Objective: Growth factor and cell-based angiogenesis are attractive therapeutic options for diabetic patients with end-stage coronary disease. Reduced collateral vessel formation observed in diabetes is associated with increased expression of anti-angiogenic proteins, angiostatin and endostatin. The aim of this study was to determine the effects of insulin treatment on the diabetic angiogenic response to chronic myocardial ischemia. Methods: Yucatan miniswine were treated with alloxan (pancreatic β-cell specific toxin, 150 mg/kg) and divided into two groups. In the diabetic group (DM, n = 8), blood glucose levels were kept greater than 250 mg/dL, and in the insulin-treated group (IDM, n = 6), intramuscular insulin was administered daily to keep blood glucose less than 150 mg/dL. A third group of age-matched swine served as nondiabetic controls (ND; n = 8). Eight weeks later, all animals underwent circumflex artery ameroid constrictor placement to induce chronic ischemia. Myocardial perfusion was assessed at 3 and 7 weeks after ameroid placement using microspheres. Microvascular function, capillary density, and myocardial expression of anti-angiogenic mediators were evaluated. Results: Diabetic animals exhibited significant impairments in endothelium-dependent microvessel relaxation to adenosine diphosphate and substance P, which were reversed in insulin-treated animals. Collateral-dependent perfusion in the ischemic circumflex territory, which was profoundly reduced in diabetic animals (-0.18 ± 0.02 vs +0.23 ± 0.07 mL · min-1 · g-1; P < .001), improved significantly with insulin treatment (0.12 ± 0.05 mL · min-1 · g-1; P < .01). Myocardial expression of anti-angiogenic proteins, angiostatin and endostatin, showing a 4.3- and 3.6-fold increase in diabetic animals respectively (both P < .01 vs ND), was markedly reduced in insulin-treated animals (2.3- and 1.8-fold vs ND; both P < .01). Conclusions: Insulin treatment successfully reversed diabetic coronary endothelial dysfunction and significantly improved the endogenous angiogenic response. These pro-angiogenic effects may be mediated through downregulation of anti-angiogenic mediators. Insulin therapy appears to be a promising modality to enhance the angiogenic response in diabetic patients.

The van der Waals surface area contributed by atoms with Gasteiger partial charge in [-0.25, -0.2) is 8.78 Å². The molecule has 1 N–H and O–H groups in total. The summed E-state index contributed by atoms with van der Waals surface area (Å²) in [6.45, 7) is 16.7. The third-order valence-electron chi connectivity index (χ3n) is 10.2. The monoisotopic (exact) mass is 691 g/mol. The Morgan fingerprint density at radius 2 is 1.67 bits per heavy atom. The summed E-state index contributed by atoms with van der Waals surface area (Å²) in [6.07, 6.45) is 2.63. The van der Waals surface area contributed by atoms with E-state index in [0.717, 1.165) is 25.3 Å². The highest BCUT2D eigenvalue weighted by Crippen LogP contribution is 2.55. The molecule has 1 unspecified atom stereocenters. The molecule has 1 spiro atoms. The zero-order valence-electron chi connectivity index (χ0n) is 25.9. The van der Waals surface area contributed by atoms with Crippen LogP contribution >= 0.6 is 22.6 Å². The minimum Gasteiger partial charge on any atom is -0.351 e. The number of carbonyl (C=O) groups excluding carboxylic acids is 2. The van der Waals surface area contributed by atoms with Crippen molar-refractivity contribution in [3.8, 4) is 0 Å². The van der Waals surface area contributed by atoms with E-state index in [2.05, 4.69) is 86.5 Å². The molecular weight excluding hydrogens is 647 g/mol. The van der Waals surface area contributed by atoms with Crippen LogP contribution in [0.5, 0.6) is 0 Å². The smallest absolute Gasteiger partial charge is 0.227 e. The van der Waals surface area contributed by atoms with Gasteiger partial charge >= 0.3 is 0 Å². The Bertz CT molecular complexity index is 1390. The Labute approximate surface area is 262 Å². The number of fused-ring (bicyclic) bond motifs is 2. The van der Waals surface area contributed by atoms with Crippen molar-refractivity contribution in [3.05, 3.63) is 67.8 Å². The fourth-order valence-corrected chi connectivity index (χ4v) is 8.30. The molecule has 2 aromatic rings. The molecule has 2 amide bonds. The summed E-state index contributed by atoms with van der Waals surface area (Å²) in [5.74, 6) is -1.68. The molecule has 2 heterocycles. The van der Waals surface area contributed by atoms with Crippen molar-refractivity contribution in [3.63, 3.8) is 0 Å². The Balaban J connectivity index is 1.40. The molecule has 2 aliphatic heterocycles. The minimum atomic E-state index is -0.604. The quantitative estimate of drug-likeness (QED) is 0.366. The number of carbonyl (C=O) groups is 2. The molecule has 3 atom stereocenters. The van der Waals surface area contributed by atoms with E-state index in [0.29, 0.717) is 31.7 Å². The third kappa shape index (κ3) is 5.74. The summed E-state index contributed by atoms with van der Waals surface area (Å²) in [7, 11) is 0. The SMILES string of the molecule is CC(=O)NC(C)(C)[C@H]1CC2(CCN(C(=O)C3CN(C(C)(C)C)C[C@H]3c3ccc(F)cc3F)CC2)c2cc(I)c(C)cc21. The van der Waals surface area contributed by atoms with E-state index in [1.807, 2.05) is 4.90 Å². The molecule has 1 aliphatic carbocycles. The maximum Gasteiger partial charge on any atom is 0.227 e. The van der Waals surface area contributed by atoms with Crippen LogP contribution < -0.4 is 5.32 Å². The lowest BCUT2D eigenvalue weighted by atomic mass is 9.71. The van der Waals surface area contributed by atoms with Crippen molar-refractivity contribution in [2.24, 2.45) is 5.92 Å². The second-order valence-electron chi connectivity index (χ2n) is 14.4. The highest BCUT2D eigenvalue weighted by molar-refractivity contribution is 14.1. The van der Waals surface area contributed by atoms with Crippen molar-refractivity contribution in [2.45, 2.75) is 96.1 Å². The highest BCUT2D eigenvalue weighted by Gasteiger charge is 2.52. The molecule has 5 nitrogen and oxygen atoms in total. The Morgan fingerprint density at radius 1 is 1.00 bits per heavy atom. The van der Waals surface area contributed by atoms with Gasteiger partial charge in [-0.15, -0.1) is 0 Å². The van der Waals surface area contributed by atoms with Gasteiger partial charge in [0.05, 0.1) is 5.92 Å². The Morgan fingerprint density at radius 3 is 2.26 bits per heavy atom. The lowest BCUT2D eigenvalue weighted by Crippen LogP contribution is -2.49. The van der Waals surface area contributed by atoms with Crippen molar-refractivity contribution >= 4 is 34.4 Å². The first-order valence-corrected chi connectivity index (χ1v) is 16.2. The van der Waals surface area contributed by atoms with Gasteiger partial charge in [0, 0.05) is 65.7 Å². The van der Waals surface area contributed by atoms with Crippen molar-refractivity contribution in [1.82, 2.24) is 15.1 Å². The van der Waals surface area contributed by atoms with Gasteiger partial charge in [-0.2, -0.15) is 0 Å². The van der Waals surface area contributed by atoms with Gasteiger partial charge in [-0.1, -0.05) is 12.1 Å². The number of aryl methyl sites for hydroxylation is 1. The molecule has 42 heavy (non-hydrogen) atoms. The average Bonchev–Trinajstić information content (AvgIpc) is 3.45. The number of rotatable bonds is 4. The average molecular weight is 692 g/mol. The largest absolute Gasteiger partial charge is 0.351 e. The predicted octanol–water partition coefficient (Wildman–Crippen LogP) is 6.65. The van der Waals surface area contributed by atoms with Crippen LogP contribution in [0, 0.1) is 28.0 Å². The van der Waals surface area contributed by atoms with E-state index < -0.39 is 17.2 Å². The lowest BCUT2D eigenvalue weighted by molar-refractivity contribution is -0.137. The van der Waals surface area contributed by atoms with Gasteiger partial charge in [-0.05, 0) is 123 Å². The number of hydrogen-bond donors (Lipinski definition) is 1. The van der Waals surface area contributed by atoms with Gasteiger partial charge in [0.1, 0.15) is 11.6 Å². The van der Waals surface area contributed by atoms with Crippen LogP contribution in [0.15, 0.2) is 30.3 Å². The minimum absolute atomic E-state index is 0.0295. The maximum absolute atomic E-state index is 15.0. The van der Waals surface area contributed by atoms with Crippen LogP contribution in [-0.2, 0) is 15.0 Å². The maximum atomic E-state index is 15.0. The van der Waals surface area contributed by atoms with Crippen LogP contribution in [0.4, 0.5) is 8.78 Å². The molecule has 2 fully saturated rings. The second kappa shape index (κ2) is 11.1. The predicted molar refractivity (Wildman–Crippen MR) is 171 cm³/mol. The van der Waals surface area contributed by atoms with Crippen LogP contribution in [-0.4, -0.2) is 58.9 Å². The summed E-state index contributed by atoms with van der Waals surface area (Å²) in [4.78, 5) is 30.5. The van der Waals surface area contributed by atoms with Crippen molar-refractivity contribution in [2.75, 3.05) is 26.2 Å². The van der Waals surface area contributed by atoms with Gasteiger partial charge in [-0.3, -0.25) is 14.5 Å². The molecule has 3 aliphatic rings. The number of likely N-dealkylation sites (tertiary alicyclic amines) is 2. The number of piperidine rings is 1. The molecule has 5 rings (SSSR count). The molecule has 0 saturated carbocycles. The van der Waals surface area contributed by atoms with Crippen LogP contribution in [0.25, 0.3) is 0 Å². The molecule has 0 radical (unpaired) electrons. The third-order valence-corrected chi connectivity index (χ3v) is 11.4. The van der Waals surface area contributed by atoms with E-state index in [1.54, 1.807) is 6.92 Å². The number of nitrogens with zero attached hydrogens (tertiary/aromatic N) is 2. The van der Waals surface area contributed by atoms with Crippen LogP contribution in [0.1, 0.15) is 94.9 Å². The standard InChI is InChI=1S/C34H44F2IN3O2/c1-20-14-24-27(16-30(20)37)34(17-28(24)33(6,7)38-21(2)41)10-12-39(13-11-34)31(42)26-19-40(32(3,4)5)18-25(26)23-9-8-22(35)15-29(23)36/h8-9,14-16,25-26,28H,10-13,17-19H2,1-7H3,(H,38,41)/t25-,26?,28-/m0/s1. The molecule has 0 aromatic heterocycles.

ASJC Scopus subject areas
- Pulmonary and Respiratory Medicine
- Cardiology and Cardiovascular Medicine